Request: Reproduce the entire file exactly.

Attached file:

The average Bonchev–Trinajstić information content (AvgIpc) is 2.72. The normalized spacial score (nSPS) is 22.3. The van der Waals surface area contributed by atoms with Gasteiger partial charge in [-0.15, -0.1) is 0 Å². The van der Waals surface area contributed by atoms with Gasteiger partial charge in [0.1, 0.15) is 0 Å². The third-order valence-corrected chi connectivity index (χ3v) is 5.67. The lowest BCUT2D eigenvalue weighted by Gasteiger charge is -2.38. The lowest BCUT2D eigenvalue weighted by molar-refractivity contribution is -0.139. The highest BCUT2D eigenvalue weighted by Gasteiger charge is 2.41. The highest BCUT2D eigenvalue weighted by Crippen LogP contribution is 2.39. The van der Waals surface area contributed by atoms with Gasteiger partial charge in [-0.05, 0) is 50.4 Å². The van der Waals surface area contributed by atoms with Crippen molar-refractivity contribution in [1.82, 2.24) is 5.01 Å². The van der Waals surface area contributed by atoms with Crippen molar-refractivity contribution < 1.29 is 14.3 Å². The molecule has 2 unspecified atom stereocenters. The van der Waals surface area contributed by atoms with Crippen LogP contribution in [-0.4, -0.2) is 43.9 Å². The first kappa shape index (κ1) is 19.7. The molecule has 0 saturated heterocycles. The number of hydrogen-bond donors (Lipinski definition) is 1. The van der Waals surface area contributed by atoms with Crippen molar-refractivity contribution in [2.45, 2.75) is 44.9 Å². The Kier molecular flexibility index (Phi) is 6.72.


The average Bonchev–Trinajstić information content (AvgIpc) is 2.72. The normalized spacial score (nSPS) is 22.3. The van der Waals surface area contributed by atoms with Gasteiger partial charge in [-0.15, -0.1) is 0 Å². The van der Waals surface area contributed by atoms with Gasteiger partial charge in [0.1, 0.15) is 0 Å². The third-order valence-corrected chi connectivity index (χ3v) is 5.67. The lowest BCUT2D eigenvalue weighted by Gasteiger charge is -2.38. The lowest BCUT2D eigenvalue weighted by molar-refractivity contribution is -0.139. The highest BCUT2D eigenvalue weighted by Gasteiger charge is 2.41. The highest BCUT2D eigenvalue weighted by Crippen LogP contribution is 2.39. The van der Waals surface area contributed by atoms with Gasteiger partial charge in [-0.05, 0) is 50.4 Å². The van der Waals surface area contributed by atoms with Crippen molar-refractivity contribution in [1.82, 2.24) is 5.01 Å². The van der Waals surface area contributed by atoms with Crippen molar-refractivity contribution < 1.29 is 14.3 Å². The molecule has 2 unspecified atom stereocenters. The van der Waals surface area contributed by atoms with Crippen LogP contribution in [-0.4, -0.2) is 43.9 Å². The first kappa shape index (κ1) is 19.7. The molecule has 0 saturated heterocycles. The number of hydrogen-bond donors (Lipinski definition) is 1. The van der Waals surface area contributed by atoms with Crippen molar-refractivity contribution in [2.45, 2.75) is 44.9 Å². The Kier molecular flexibility index (Phi) is 6.72.